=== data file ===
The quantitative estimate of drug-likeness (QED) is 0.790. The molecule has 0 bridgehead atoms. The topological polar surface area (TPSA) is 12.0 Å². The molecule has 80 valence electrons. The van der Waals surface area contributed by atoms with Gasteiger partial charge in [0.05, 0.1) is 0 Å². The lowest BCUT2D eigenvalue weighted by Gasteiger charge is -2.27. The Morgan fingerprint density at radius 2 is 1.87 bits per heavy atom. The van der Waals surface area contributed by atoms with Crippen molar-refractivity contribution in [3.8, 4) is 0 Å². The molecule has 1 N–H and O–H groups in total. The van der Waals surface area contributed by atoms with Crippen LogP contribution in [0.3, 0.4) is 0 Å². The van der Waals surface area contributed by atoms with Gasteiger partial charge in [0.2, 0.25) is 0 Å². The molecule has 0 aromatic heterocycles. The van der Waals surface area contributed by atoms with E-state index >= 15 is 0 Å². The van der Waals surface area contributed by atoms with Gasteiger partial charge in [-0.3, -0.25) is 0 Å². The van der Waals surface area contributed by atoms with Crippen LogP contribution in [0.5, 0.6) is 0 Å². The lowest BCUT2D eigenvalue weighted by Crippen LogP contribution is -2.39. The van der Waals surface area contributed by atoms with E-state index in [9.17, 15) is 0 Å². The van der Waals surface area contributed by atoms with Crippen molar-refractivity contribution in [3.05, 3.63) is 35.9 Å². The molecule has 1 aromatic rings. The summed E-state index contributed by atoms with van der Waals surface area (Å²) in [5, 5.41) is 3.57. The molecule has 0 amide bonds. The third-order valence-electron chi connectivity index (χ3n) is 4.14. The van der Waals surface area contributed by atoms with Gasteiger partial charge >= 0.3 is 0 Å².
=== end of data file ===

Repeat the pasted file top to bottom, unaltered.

The quantitative estimate of drug-likeness (QED) is 0.790. The molecule has 0 bridgehead atoms. The topological polar surface area (TPSA) is 12.0 Å². The molecule has 80 valence electrons. The van der Waals surface area contributed by atoms with Gasteiger partial charge in [0.05, 0.1) is 0 Å². The lowest BCUT2D eigenvalue weighted by Gasteiger charge is -2.27. The Morgan fingerprint density at radius 2 is 1.87 bits per heavy atom. The van der Waals surface area contributed by atoms with Crippen molar-refractivity contribution in [3.8, 4) is 0 Å². The molecule has 1 N–H and O–H groups in total. The van der Waals surface area contributed by atoms with Crippen LogP contribution in [0.3, 0.4) is 0 Å². The van der Waals surface area contributed by atoms with Gasteiger partial charge in [0.2, 0.25) is 0 Å². The molecule has 0 aromatic heterocycles. The van der Waals surface area contributed by atoms with E-state index >= 15 is 0 Å². The van der Waals surface area contributed by atoms with Gasteiger partial charge in [-0.3, -0.25) is 0 Å². The van der Waals surface area contributed by atoms with Crippen LogP contribution in [0.5, 0.6) is 0 Å². The lowest BCUT2D eigenvalue weighted by Crippen LogP contribution is -2.39. The van der Waals surface area contributed by atoms with E-state index in [9.17, 15) is 0 Å². The van der Waals surface area contributed by atoms with Crippen molar-refractivity contribution in [3.05, 3.63) is 35.9 Å². The molecule has 1 aromatic rings. The summed E-state index contributed by atoms with van der Waals surface area (Å²) in [5, 5.41) is 3.57. The molecule has 0 amide bonds. The third-order valence-electron chi connectivity index (χ3n) is 4.14. The van der Waals surface area contributed by atoms with Gasteiger partial charge >= 0.3 is 0 Å².